CBS Morning News began in 1982, lasting until 1986. In 1987, it was replaced by The Morning Program. Hosted by Rolland Smith and Mariette Hartley, it didn't last long, and CBS This Morning replaced it in November. It still couldn't compete with Today and ABC's Good Morning America, and in 1999 it was replaced with The Early Show. The show's hosts, Bryant Gumbel and Jane Clayson, both left in 2002. Julie Chen and Harry Smith came in and were there until 2010, with others taking up hosting roles during those years and until the show ended in 2012.
A new show, CBS This Morning, which had the same name as the morning show from the eighties and nineties, came next, being hosted by Erica Hill, Gayle King, and Charlie Rose. Norah O'Donnell replaced Hill. Rose was accused of sexual harassment by multiple women in 2017. John Dickerson replaced him until 2019, when he left, as did O'Donnell, to join 60 Minutes and take over CBS Evening News, respectively. Anthony Mason and Tony Dokoupil filled their spots at the desk. CBS This Morning became CBS Mornings in 2021.
The last of the big three networks to broadcast a morning show was ABC. AM America debuted in 1975, with Bill Beutel and Stephanie Edwards at the host desk. Good Morning America replaced it later in the year, being hosted by David Hartman and Nancy Dussault. Sandy Hill replaced Dussault after a few years, and she in turn was replaced by Joan Lunden. Good Morning America began to rival Today in viewership around this time. Charles Gibson took over for Hartman when he retired in 1987. Some other hosts in the years since have been Diane Sawyer, Robin Roberts, George Stephanopoulos, and Michael Strahan.
Some other prominent morning shows have been The View, a show created by former Today host Barbara Walters and hosted by women of different ages and backgrounds, and Live, which has had hosts such as Regis Philbin, Kathy Lee Gifford, Kelly Ripa, Michael Strahan, and Ryan Seacrest. There are a number of Sunday morning political shows, too, such as Meet the Press, with hosts such as Tim Russert and Chuck Todd; Face the Nation, with hosts like Lesley Stahl, Bob Schieffer, and Margaret Brennan; This Week with hosts as George Stephanopoulos, Martha Raddatz, and Jonathan Karl; Fox News Sunday with hosts like Chris Wallace and Shannon Bream; and State of the Union, which has had hosts such as Jake Tapper and Dana Bash. There also are many local and regional morning shows with their own hosts. Whether they are on the local, regional, or national stage, morning show hosts provide viewers with news and entertainment, and are watched and shown appreciation today with Morning Show Hosts Day!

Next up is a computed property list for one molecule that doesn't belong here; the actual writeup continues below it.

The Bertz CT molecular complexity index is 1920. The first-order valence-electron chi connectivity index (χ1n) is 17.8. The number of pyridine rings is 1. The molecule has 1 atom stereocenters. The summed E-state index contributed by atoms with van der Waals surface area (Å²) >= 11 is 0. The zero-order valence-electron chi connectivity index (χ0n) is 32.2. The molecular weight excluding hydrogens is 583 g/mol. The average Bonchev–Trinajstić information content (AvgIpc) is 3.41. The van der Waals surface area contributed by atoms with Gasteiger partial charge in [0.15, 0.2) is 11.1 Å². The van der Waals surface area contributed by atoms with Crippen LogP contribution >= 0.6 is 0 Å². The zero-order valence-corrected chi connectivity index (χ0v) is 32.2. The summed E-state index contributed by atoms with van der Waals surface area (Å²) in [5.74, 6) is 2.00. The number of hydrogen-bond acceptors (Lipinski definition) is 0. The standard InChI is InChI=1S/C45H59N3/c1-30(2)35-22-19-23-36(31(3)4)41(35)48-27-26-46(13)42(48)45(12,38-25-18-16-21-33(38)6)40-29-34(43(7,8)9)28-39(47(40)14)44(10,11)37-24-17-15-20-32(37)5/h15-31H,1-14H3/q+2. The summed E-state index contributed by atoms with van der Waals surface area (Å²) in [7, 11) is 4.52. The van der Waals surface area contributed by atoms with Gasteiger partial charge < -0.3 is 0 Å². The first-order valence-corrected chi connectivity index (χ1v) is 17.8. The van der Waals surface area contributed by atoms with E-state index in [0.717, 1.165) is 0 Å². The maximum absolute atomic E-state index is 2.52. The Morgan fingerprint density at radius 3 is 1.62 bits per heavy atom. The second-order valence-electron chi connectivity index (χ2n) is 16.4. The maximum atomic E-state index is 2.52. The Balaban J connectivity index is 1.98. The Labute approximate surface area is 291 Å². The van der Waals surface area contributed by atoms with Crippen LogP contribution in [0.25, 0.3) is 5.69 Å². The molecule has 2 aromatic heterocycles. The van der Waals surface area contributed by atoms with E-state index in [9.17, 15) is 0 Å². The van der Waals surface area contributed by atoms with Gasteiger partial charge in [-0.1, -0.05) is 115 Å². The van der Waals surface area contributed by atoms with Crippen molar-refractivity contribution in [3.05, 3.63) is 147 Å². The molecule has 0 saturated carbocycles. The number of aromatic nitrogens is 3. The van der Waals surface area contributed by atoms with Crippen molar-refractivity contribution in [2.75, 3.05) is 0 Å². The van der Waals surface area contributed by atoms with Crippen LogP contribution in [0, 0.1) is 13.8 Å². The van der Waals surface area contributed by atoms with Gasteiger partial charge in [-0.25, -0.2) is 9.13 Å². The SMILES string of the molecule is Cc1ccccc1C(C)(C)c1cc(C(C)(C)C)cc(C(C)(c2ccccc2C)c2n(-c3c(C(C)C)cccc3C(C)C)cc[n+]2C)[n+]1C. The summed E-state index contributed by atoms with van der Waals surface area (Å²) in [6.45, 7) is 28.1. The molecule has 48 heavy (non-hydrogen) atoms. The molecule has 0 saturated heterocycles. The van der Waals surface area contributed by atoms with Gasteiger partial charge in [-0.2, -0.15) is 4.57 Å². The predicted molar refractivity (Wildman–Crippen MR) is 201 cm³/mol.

How to Observe Morning Show Hosts Day
Some ways you could mark the day include:
- Watch a morning show, on your own or with friends.
- Share with others who your favorite morning show host is and why they are your favorite host.
- Research your favorite morning show hosts, learning their stories and about how they came into their roles.
- Learn about morning show hosts who are considered to be the best of all time.
- Watch landmark clips of morning shows, such as the opening segment from Today's first broadcast, Today's 30th anniversary broadcast, or the September 11, 2001, broadcast of Today, which was on air as the terrorist attack on America unfolded.
- Read a book about morning shows and their hosts such as Top of the Morning: Inside the Cutthroat World of Morning TV, The Today Show: Transforming Morning Television, or From Yesterday to Today: Six Decades of America's Favorite Morning Show.